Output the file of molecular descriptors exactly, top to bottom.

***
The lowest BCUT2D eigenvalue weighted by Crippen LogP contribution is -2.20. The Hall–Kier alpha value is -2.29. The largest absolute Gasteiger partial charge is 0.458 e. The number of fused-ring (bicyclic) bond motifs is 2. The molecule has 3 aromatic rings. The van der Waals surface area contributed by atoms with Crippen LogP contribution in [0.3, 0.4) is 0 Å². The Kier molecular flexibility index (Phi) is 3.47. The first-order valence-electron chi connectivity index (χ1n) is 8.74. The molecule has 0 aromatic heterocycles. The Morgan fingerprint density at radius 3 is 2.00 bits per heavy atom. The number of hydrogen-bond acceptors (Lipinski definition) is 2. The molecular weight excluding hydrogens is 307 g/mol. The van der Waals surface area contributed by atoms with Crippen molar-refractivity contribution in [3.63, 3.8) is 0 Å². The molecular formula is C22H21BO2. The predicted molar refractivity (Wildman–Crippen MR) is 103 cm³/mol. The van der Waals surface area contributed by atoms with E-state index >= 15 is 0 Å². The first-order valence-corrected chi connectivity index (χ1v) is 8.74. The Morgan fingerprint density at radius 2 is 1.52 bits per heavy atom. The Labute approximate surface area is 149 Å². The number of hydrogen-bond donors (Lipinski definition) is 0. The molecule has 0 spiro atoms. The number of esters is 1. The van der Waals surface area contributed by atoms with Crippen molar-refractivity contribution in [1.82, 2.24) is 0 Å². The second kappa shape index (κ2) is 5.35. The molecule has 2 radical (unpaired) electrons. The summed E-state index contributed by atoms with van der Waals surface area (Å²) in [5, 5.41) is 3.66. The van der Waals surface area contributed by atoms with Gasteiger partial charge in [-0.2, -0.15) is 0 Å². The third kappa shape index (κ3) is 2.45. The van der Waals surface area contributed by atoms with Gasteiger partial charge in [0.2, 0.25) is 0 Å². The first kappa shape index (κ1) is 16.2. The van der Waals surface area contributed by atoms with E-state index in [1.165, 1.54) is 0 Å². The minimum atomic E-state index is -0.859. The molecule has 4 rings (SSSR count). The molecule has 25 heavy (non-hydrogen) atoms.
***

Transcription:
The lowest BCUT2D eigenvalue weighted by Crippen LogP contribution is -2.20. The Hall–Kier alpha value is -2.29. The largest absolute Gasteiger partial charge is 0.458 e. The number of fused-ring (bicyclic) bond motifs is 2. The molecule has 3 aromatic rings. The van der Waals surface area contributed by atoms with Crippen LogP contribution in [0.3, 0.4) is 0 Å². The Kier molecular flexibility index (Phi) is 3.47. The first-order valence-electron chi connectivity index (χ1n) is 8.74. The molecule has 0 aromatic heterocycles. The Morgan fingerprint density at radius 3 is 2.00 bits per heavy atom. The number of hydrogen-bond acceptors (Lipinski definition) is 2. The molecular weight excluding hydrogens is 307 g/mol. The van der Waals surface area contributed by atoms with Crippen molar-refractivity contribution in [3.63, 3.8) is 0 Å². The molecular formula is C22H21BO2. The predicted molar refractivity (Wildman–Crippen MR) is 103 cm³/mol. The van der Waals surface area contributed by atoms with E-state index >= 15 is 0 Å². The first-order valence-corrected chi connectivity index (χ1v) is 8.74. The Morgan fingerprint density at radius 2 is 1.52 bits per heavy atom. The Labute approximate surface area is 149 Å². The number of hydrogen-bond donors (Lipinski definition) is 0. The molecule has 0 spiro atoms. The number of esters is 1. The van der Waals surface area contributed by atoms with Crippen molar-refractivity contribution in [1.82, 2.24) is 0 Å². The second kappa shape index (κ2) is 5.35. The molecule has 2 radical (unpaired) electrons. The summed E-state index contributed by atoms with van der Waals surface area (Å²) in [5, 5.41) is 3.66. The van der Waals surface area contributed by atoms with Gasteiger partial charge in [-0.2, -0.15) is 0 Å². The third kappa shape index (κ3) is 2.45. The van der Waals surface area contributed by atoms with Gasteiger partial charge in [0.2, 0.25) is 0 Å². The first kappa shape index (κ1) is 16.2. The van der Waals surface area contributed by atoms with E-state index in [1.165, 1.54) is 0 Å². The minimum atomic E-state index is -0.859. The molecule has 4 rings (SSSR count). The molecule has 25 heavy (non-hydrogen) atoms.